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Key Differences Between ISO 9001:2015 and 2008

ISO 9001 is the world’s most commonly used standard for quality management systems (QMS). The International Organization for Standardization (ISO) defines a QMS as a “way of defining how an organization can meet the requirements of their customers and other stakeholders affected by its work.”

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About every 7 years, ISO updates their standard to reflect the changes in global business operations and new technologies. Two key priorities for this round of the ISO 9001:2015 update are: (1) increasingly global operation and supply chains; and (2) increased expectations from customers.


It’s All About Risk

ISO also places a strong emphasis on a new methodology for mitigating mistakes via “risk-based thinking”. Which, in correlation to the 2008 standards, is a direct replacement for the “preventive action/corrective action” strategies outlined in the past. In short, this new approach takes preventative action to a new level by getting ahead of process improvement strategies with preemptive risk analysis.

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Goodbye Prescribed Documentation Requirements

A significant byproduct of risked-based thinking is the elimination of certain documentation mandates. Rather than prescribing which documentation companies should include, the risked-based approach allows companies to assess key areas of risk, identify areas to mitigate said risk, and then develop implementation plans around those.

Hello Standard Work

They key distinction here is that documentation should only be required based on individual risk assessments. This helps companies avoid redundant or unnecessary documentation, instead allowing them to focus on documenting preventative processes. ISO found that when documentation is created just to check a box, it will remain stagnant and unused.


Documentation assumes a much more dynamic role in the new standards. Rather than responding and updating documents to retroactively reflect changes, documented processes in the 9001:2015 standard will be used as a part of the the continual improvement framework. Much like the Standard Work lifecycle, where documenting processes are an integral part of the process improvement strategy.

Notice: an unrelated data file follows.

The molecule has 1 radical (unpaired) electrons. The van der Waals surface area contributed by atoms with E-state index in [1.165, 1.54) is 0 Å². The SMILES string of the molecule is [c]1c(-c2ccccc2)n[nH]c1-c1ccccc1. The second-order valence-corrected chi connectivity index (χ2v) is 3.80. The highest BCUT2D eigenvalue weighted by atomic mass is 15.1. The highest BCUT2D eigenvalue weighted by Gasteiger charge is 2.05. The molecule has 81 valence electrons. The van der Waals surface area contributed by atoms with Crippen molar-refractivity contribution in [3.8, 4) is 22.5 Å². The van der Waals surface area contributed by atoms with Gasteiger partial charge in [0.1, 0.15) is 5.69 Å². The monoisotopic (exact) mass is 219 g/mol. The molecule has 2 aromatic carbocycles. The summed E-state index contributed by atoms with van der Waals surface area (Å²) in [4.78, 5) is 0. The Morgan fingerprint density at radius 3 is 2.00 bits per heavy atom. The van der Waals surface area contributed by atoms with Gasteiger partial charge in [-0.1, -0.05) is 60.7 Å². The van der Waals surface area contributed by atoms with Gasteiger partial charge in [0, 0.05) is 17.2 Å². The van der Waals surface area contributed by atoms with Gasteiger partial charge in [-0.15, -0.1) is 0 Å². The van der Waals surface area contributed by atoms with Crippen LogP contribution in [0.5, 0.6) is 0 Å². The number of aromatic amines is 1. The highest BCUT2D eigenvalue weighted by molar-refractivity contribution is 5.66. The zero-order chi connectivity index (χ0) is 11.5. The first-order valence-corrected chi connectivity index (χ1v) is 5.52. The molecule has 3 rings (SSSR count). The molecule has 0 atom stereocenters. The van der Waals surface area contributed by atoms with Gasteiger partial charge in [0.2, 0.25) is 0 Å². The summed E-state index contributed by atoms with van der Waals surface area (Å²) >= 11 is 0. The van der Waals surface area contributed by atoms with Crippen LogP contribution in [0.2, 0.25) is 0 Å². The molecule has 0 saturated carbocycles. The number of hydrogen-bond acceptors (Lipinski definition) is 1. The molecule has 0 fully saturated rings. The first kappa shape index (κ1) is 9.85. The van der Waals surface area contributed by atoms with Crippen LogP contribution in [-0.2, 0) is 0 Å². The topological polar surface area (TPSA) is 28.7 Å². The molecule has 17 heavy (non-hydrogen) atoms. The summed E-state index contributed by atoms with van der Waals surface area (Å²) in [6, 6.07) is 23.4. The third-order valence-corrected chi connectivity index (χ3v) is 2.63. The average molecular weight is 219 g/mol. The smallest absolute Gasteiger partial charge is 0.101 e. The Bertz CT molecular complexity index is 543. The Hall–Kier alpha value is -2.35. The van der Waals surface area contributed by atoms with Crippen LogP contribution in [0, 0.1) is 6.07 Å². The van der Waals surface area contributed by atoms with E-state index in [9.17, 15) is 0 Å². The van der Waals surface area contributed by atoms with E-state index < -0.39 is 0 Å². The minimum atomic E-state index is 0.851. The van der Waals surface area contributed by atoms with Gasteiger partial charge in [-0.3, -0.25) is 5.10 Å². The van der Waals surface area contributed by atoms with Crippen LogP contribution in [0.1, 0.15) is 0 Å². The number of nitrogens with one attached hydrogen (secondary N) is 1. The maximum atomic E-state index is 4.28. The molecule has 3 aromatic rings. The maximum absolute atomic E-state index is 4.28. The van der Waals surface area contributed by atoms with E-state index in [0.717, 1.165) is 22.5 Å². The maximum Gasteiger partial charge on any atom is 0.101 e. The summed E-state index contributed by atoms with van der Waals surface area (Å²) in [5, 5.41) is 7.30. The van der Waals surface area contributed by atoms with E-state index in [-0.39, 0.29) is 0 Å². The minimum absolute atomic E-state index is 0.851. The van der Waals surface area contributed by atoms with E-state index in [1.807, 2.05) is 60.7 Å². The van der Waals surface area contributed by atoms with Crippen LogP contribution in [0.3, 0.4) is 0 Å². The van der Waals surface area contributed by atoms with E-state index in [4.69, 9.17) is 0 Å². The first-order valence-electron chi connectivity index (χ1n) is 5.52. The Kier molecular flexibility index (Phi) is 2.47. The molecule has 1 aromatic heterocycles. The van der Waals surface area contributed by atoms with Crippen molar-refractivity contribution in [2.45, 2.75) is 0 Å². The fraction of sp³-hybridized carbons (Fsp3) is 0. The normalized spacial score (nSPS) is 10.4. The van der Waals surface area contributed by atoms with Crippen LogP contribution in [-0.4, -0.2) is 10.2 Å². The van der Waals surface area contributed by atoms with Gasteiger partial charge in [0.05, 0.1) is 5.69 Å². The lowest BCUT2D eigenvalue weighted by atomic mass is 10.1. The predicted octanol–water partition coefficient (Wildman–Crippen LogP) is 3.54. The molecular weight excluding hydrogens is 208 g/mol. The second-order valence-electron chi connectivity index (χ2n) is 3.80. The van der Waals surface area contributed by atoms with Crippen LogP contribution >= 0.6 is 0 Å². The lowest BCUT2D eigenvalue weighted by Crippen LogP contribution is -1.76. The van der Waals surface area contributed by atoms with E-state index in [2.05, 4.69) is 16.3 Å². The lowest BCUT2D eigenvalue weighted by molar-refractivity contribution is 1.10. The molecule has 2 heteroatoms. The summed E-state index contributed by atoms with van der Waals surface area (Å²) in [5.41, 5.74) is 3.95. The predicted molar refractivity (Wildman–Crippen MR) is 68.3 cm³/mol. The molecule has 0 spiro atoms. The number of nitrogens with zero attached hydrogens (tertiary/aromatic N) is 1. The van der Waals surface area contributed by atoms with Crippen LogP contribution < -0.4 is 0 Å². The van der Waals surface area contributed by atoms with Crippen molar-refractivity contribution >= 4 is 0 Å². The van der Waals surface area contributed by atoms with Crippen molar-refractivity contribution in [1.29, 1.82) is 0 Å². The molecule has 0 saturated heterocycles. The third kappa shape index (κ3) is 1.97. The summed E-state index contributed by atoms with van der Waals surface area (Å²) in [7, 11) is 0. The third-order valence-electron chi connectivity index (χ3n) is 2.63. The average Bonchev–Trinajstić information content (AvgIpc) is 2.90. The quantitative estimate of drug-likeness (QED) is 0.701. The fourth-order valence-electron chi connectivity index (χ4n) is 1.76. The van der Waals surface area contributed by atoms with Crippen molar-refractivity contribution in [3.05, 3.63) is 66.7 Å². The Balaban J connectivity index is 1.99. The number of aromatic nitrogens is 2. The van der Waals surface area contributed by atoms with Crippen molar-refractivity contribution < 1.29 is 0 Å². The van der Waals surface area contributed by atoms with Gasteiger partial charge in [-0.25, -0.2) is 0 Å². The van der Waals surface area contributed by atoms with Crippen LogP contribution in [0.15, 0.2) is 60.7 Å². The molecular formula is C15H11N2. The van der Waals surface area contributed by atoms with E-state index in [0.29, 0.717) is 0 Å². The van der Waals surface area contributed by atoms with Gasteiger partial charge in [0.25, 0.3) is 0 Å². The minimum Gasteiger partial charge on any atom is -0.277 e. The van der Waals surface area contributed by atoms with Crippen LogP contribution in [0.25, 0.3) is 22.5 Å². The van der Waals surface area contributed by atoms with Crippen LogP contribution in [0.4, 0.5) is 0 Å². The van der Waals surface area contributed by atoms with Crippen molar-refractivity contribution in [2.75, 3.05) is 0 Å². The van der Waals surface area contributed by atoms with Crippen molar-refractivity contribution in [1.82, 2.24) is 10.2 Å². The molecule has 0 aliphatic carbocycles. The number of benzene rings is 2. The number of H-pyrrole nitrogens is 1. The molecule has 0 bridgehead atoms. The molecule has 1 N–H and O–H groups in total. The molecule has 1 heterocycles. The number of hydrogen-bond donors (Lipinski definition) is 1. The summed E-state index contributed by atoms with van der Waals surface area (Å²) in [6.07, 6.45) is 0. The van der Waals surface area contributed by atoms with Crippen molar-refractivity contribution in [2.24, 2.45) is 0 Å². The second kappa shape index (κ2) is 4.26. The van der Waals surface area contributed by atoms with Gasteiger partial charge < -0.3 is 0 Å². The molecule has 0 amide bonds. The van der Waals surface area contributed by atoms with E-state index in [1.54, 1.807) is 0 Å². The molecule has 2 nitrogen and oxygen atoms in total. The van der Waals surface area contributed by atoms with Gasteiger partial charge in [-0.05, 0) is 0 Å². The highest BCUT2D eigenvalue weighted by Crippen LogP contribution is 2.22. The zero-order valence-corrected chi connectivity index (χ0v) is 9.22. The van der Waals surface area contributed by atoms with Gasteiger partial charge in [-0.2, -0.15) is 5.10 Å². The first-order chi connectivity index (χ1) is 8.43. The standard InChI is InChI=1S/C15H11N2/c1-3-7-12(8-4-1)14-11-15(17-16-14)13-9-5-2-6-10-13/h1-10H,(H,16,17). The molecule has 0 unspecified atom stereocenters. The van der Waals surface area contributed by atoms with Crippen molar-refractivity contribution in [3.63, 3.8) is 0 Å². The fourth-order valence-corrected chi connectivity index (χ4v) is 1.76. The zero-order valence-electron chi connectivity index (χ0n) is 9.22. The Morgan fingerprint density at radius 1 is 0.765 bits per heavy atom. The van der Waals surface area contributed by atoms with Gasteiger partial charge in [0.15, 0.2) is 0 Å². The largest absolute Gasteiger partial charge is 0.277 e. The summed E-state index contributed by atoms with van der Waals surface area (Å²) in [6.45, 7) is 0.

Getting Knowledge Out of the “Tribe”

This brings us to the next key component in the new ISO 9001:2015 standards — organization knowledge. Organization or “tribal” knowledge is the notion that knowledge of processes exists within only a few individuals, rather than shared across the company. Clause 7.1.6 of the standards dictate that companies acquire and standardize this knowledge to avoid problems due to staff turnover or improper sharing of information.

Making Information Easier to Find

A crucial aspect of the new ISO 9001:2015 organizational knowledge element is the accessibility of documentation. That means that employees on the shop floor, in accounting, or in a manager’s office will have access to the appropriate knowledge whenever they require it. This is especially relevant to the new focus on globalization. Not only should documents be accessible, but they may also need to be shared and understood across multiple countries.

Of course, when we’re talking about accessibility, we must also focus on control. While it’s beneficial to spread organizational knowledge far and wide, limitations should be placed on documentation to control who has access to edit and ensuring that the most recent versions are in use.

Bringing ISO 9001 Into the 21st Century

While this isn’t the first ISO 9001 to be published in the 21st century, it is the first iteration of the standard specifically designed to confront technological advancements and increased globalization.

We can see that having a robust quality management system and Standard Work solution are critical for the new risk-based thinking approach. Additionally, digital tools like Dozuki are recognized as an integral part of business operations, reflecting the benefits that technology has brought to the global workforce.